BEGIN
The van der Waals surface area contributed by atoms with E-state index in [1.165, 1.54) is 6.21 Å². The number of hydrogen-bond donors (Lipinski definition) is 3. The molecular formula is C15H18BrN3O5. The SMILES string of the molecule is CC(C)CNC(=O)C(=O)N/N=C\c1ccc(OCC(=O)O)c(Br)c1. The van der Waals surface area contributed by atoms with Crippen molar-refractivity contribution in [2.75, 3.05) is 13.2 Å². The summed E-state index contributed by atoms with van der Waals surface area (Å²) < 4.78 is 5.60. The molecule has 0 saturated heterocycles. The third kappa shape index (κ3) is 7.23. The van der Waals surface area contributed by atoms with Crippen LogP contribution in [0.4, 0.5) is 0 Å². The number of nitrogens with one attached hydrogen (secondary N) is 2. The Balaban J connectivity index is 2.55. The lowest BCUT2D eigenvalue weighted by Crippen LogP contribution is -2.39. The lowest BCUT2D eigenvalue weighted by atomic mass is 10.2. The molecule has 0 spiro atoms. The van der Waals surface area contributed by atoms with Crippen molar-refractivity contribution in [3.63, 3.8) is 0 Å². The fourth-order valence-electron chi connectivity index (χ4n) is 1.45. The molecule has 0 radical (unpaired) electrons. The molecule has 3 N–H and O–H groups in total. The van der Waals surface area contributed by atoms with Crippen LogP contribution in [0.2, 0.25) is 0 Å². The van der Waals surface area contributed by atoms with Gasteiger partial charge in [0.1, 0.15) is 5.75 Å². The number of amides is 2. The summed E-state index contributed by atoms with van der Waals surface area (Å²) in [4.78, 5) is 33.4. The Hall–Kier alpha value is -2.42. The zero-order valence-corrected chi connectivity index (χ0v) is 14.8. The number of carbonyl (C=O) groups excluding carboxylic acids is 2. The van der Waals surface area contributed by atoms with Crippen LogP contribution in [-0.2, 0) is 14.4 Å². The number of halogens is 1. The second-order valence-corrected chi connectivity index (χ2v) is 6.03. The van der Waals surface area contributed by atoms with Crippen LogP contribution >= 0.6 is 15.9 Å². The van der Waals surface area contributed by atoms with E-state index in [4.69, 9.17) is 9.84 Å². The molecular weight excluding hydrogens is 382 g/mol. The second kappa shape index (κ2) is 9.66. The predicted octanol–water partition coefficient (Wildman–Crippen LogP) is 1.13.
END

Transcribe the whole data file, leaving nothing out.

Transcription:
The van der Waals surface area contributed by atoms with E-state index in [1.165, 1.54) is 6.21 Å². The number of hydrogen-bond donors (Lipinski definition) is 3. The molecular formula is C15H18BrN3O5. The SMILES string of the molecule is CC(C)CNC(=O)C(=O)N/N=C\c1ccc(OCC(=O)O)c(Br)c1. The van der Waals surface area contributed by atoms with Crippen molar-refractivity contribution in [2.75, 3.05) is 13.2 Å². The summed E-state index contributed by atoms with van der Waals surface area (Å²) < 4.78 is 5.60. The molecule has 0 saturated heterocycles. The third kappa shape index (κ3) is 7.23. The van der Waals surface area contributed by atoms with Crippen LogP contribution in [0.4, 0.5) is 0 Å². The number of nitrogens with one attached hydrogen (secondary N) is 2. The Balaban J connectivity index is 2.55. The lowest BCUT2D eigenvalue weighted by Crippen LogP contribution is -2.39. The lowest BCUT2D eigenvalue weighted by atomic mass is 10.2. The molecule has 0 spiro atoms. The van der Waals surface area contributed by atoms with Crippen molar-refractivity contribution in [3.63, 3.8) is 0 Å². The fourth-order valence-electron chi connectivity index (χ4n) is 1.45. The molecule has 0 radical (unpaired) electrons. The molecule has 3 N–H and O–H groups in total. The van der Waals surface area contributed by atoms with Crippen LogP contribution in [0.2, 0.25) is 0 Å². The van der Waals surface area contributed by atoms with Gasteiger partial charge in [0.1, 0.15) is 5.75 Å². The number of amides is 2. The summed E-state index contributed by atoms with van der Waals surface area (Å²) in [4.78, 5) is 33.4. The Hall–Kier alpha value is -2.42. The zero-order valence-corrected chi connectivity index (χ0v) is 14.8. The number of carbonyl (C=O) groups excluding carboxylic acids is 2. The van der Waals surface area contributed by atoms with Crippen LogP contribution in [-0.2, 0) is 14.4 Å². The number of halogens is 1. The second-order valence-corrected chi connectivity index (χ2v) is 6.03. The van der Waals surface area contributed by atoms with Crippen LogP contribution >= 0.6 is 15.9 Å². The van der Waals surface area contributed by atoms with E-state index in [4.69, 9.17) is 9.84 Å². The molecular weight excluding hydrogens is 382 g/mol. The second kappa shape index (κ2) is 9.66. The predicted octanol–water partition coefficient (Wildman–Crippen LogP) is 1.13.